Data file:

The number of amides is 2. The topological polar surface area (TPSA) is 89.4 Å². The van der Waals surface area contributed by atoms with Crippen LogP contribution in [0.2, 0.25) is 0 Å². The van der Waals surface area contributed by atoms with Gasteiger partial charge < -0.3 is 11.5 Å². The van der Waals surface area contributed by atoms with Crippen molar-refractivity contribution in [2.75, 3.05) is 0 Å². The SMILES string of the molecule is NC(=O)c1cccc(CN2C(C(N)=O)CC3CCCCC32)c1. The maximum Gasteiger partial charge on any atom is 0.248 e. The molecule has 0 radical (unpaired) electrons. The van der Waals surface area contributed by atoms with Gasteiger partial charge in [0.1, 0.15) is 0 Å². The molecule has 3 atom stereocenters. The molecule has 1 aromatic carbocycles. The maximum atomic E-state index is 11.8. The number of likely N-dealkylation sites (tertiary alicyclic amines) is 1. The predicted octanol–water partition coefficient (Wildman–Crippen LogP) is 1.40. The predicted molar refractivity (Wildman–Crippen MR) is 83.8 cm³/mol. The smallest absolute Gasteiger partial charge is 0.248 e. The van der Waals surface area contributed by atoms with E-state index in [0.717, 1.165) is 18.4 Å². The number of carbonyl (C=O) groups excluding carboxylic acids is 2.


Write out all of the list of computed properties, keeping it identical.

The number of amides is 2. The topological polar surface area (TPSA) is 89.4 Å². The van der Waals surface area contributed by atoms with Crippen LogP contribution in [0.2, 0.25) is 0 Å². The van der Waals surface area contributed by atoms with Gasteiger partial charge < -0.3 is 11.5 Å². The van der Waals surface area contributed by atoms with Crippen molar-refractivity contribution in [2.75, 3.05) is 0 Å². The SMILES string of the molecule is NC(=O)c1cccc(CN2C(C(N)=O)CC3CCCCC32)c1. The maximum Gasteiger partial charge on any atom is 0.248 e. The molecule has 0 radical (unpaired) electrons. The van der Waals surface area contributed by atoms with Gasteiger partial charge in [0.1, 0.15) is 0 Å². The molecule has 3 atom stereocenters. The molecule has 1 aromatic carbocycles. The maximum atomic E-state index is 11.8. The number of likely N-dealkylation sites (tertiary alicyclic amines) is 1. The predicted octanol–water partition coefficient (Wildman–Crippen LogP) is 1.40. The predicted molar refractivity (Wildman–Crippen MR) is 83.8 cm³/mol. The smallest absolute Gasteiger partial charge is 0.248 e. The van der Waals surface area contributed by atoms with E-state index in [0.717, 1.165) is 18.4 Å². The number of carbonyl (C=O) groups excluding carboxylic acids is 2.